The predominant material palette of steel (for the canopy) and concrete (for the pillars and bases) sets up a tension between the raw finish of the concrete and the refinement of the obsessively simplified and detailed steelwork. The architects went to great lengths to conceal any functional details in the steelwork of the canopy, from reticulation and gutters to lighting and speakers, ensuring the purity and absolute simplicity of its form.
Part of the contrast between raw monolithic bases and pillars and the lightness of the canopy – its refined, engineered, machine-like finish – hints at a metaphorical approach: launching into the future while remaining grounded in the past. The jet-like appearance of the metal vaults is not pure accident. But part of the contrast also addresses one of the central questions that arises when making a modern architectural intervention in a heritage context: how do you create something new that appears timeless? How can something modern appear settled and at home in a historical setting, especially without devolving into pastiche and reductive conservatism?
Rebel Base Collective’s answer is surprising and complex: through meticulous craft and care. The skilled touch of the human hand and human ingenuity is at the root of the material choice and execution. The concrete has been left in its raw state to celebrate the skill that went into its making.
In a curious inversion of modernist machine aesthetics, the seamless finish of the steelwork – rather than being a simple celebration of technology and industrial advancement as the art deco and modernist references might have suggested – is a tribute to the touch of the human hand.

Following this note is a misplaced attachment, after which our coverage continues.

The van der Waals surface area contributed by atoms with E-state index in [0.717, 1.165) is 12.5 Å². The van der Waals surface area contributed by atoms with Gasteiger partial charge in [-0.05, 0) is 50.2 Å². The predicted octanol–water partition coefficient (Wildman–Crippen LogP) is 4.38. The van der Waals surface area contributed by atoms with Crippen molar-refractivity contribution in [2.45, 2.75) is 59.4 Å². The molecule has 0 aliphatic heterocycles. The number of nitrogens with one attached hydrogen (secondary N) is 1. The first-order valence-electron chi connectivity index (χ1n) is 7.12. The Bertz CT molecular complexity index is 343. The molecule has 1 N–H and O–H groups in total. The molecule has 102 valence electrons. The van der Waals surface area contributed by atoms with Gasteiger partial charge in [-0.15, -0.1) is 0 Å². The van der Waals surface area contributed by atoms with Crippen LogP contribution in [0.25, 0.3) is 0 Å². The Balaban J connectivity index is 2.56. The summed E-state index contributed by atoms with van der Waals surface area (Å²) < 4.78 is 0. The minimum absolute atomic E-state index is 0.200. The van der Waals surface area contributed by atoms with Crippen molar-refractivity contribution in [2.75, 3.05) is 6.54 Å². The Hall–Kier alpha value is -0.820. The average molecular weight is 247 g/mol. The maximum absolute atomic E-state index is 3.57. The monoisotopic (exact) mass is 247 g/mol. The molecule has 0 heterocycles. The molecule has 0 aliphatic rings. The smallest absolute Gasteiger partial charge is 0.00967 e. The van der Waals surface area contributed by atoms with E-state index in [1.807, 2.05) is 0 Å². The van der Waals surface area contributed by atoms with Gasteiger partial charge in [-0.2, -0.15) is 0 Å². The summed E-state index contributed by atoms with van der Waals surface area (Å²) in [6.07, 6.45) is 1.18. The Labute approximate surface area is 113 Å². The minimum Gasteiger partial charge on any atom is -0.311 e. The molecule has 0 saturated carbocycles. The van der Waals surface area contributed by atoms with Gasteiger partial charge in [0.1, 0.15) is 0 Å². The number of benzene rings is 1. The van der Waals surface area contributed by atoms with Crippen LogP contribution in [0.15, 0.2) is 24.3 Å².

This approach also broaches the issues of social transformation. Part of the rationale for adding a new pavilion is to bolster membership and ensure the sustainability of the club in the future, making it attractive to a new generation. Within the context of a bastion of social privilege, the new pavilion subtly asserts the labour, craft and skill that went into its making: it celebrates those who built it. Thus, it quietly but clearly asserts the ongoing presence of the structure’s makers in a gesture of respect and inclusion.
This is not a merely rebellious or subversive gesture on the architects’ part, but a sincere attempt to reconcile questions of heritage and preservation with the imperatives of transformation and sustainability in a complex and contested setting. It is an intervention that is a practical success, a thing of beauty and a wonder of complex social commentary.
ARCHITECT: Rebel Base Collective ENGINEER: Mike Hull Consulting QUANTITY SURVEYOR: Hedley Pougnet from EthiQS MAIN CONTRACTOR: TSKBartlett ELECTRICAL ENGINEER: Keith Whitfield QUADAfrica Consulting STEEL FABRICATOR: QuickSILVA